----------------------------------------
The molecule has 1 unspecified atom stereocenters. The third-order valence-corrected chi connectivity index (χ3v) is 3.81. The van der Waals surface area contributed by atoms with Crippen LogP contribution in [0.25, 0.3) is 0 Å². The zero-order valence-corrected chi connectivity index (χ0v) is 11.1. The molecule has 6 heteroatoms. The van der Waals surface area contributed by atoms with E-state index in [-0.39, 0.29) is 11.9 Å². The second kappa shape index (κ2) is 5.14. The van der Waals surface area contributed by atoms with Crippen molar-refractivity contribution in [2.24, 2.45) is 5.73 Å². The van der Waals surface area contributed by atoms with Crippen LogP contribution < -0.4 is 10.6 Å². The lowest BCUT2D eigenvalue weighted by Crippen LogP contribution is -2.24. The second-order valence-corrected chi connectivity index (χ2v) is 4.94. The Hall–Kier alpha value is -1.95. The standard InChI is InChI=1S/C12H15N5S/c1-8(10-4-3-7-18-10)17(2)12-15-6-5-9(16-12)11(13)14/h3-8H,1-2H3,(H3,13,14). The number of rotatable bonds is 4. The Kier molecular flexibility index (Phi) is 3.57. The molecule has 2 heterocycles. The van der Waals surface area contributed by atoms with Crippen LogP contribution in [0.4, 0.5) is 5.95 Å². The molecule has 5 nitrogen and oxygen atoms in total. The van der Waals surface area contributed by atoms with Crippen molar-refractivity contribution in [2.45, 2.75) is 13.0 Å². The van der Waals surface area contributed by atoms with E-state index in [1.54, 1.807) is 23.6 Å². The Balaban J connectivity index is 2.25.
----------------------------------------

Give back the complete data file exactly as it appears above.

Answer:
The molecule has 1 unspecified atom stereocenters. The third-order valence-corrected chi connectivity index (χ3v) is 3.81. The van der Waals surface area contributed by atoms with Crippen LogP contribution in [0.25, 0.3) is 0 Å². The zero-order valence-corrected chi connectivity index (χ0v) is 11.1. The molecule has 6 heteroatoms. The van der Waals surface area contributed by atoms with E-state index in [-0.39, 0.29) is 11.9 Å². The second kappa shape index (κ2) is 5.14. The van der Waals surface area contributed by atoms with Crippen molar-refractivity contribution in [2.24, 2.45) is 5.73 Å². The van der Waals surface area contributed by atoms with Crippen LogP contribution < -0.4 is 10.6 Å². The lowest BCUT2D eigenvalue weighted by Crippen LogP contribution is -2.24. The second-order valence-corrected chi connectivity index (χ2v) is 4.94. The Hall–Kier alpha value is -1.95. The standard InChI is InChI=1S/C12H15N5S/c1-8(10-4-3-7-18-10)17(2)12-15-6-5-9(16-12)11(13)14/h3-8H,1-2H3,(H3,13,14). The number of rotatable bonds is 4. The Kier molecular flexibility index (Phi) is 3.57. The molecule has 2 heterocycles. The van der Waals surface area contributed by atoms with Crippen LogP contribution in [0.4, 0.5) is 5.95 Å². The molecule has 5 nitrogen and oxygen atoms in total. The van der Waals surface area contributed by atoms with Crippen molar-refractivity contribution in [2.45, 2.75) is 13.0 Å². The van der Waals surface area contributed by atoms with E-state index in [1.54, 1.807) is 23.6 Å². The Balaban J connectivity index is 2.25.